In the context of the two brothers, the brother with the higher SAT score more clearly fits the criteria set forth by the university mission statements, displaying promise and ability in the academic arena. If we consider why this is, it is reasonable to assume that the difference in scores can most likely be attributed either to differences in study habits or to differences in natural intelligence; however, it is seemingly impossible to determine which of these factors played a bigger role. As a result, one can conclude that showing preference is morally justifiable if the preferred student naturally possesses some quality which makes him/her more aligned with the university mission or if there is reason to believe that the preferred student has worked harder than the non-preferred student in order to demonstrate their ability. In the context of college admissions, I will consider these criteria for moral justification in order, attempting to set forth a consideration of when they are or are not applicable.
First, if we establish that affirmative action is ethical if the “preferred student naturally possesses some quality which makes him/her more aligned with the university mission,” it is important to ask the obvious question – does belonging to a certain race make you mean that one is more or less aligned with the university mission? Many would say yes. After all, excellence in academics are only part of the university mission, with Harvard also recognizing the importance of creating a “diverse living environment, where students live with people who are studying different topics, who come from different walks of life.18” A 2016 Supreme Court case, Fisher v. University of Texas, ruled similarly. Justice Anthony Kennedy justified the position that at the University of Texas, “the race conscious admissions program is lawful” by citing “the pursuit of diversity” and arguing that while diversity is “incapable of objective measurement… it makes for greatness.21”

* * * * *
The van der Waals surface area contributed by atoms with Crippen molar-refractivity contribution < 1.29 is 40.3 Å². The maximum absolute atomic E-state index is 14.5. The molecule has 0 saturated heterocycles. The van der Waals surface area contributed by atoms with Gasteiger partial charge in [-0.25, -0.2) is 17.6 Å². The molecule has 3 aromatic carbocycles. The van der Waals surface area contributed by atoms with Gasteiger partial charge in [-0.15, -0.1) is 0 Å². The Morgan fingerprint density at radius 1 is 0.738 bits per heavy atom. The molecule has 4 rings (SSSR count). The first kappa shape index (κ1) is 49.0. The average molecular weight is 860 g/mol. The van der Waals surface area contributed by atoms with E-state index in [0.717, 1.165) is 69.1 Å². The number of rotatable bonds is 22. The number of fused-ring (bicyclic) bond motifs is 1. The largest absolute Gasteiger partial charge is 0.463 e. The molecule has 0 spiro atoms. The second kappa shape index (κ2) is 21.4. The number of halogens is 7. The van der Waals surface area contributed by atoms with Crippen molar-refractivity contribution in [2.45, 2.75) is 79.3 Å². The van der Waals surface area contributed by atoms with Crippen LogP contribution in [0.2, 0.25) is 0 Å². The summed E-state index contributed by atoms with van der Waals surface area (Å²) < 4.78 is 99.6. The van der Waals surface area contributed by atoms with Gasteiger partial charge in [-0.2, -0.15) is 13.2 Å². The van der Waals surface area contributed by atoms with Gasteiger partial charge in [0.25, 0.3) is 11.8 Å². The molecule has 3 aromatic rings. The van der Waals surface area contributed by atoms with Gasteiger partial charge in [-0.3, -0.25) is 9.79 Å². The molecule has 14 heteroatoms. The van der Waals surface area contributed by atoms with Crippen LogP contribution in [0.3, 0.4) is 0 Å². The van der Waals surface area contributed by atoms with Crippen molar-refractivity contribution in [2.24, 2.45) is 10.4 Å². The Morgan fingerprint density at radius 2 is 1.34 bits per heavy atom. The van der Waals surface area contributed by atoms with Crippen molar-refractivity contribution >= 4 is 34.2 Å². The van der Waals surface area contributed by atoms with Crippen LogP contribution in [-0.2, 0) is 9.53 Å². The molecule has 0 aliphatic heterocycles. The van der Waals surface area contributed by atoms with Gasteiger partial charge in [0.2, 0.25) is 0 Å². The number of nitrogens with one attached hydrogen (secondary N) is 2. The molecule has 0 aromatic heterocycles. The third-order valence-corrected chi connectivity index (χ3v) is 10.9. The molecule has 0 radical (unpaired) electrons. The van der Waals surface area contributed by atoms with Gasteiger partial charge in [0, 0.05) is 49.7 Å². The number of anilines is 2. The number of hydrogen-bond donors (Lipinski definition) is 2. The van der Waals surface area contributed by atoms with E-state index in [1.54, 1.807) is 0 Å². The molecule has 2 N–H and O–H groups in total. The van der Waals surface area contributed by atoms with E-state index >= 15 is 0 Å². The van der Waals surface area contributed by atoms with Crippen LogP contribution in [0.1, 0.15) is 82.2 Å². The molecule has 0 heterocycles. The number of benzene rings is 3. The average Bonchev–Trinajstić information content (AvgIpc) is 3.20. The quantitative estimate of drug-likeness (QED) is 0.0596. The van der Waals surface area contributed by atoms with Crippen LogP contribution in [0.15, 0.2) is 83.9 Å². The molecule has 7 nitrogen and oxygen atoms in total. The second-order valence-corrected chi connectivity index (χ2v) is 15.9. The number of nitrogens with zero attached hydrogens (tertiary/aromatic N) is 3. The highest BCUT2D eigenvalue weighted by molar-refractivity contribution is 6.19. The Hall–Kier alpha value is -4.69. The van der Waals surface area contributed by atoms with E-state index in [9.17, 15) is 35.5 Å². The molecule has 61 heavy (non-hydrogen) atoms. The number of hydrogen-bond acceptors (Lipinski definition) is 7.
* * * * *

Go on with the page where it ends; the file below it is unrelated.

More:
I agree with much of Kennedy’s argument. If the purpose of college is to advance knowledge in several areas and expose students to new ideas, it makes sense to foster a diverse learning environment with students who bring unique perspectives to the table. This is how students learn; if they were never exposed to difference, they would never be forced to evaluate their own set of beliefs and consider the truth of them. However, I think that to use Kennedy’s assertion that “diverse classrooms improve learning” as a defense of race-based admissions is to view diversity through a very narrow lens.
Consider, for example, a student population being equal parts White, Black, East Asian, Indian, Hispanic, and Native American. If the racially diverse campus comprised of an entirely Christian student body, with each student pursuing degrees in English and being active members of the same political party, would this qualify as diverse? More importantly, would the racial diversity in and of itself be one which contributes to an environment of increased learning? Now consider a second campus with a student population comprised entirely of Asian Americans. If the Asian Americans actively practiced different religions, were involved in different activities, had different academic passions, and subscribed to different sets of ideologies, would this still qualify as a homogenous campus? It is an extreme hypothetical, but one which calls into question the success of different forms of diversity—diversity in appearance as compared to diversity in thought—in creating a better learning environment. While both campuses exhibit diversity, the pursuit of racial or pigment diversity is not enough to foster an atmosphere where students are able to learn and formulate new ideas. Instead, universities should pursue a diversity of ideas, perspectives, and backgrounds in order to create a campus culture which is more conducive to student growth.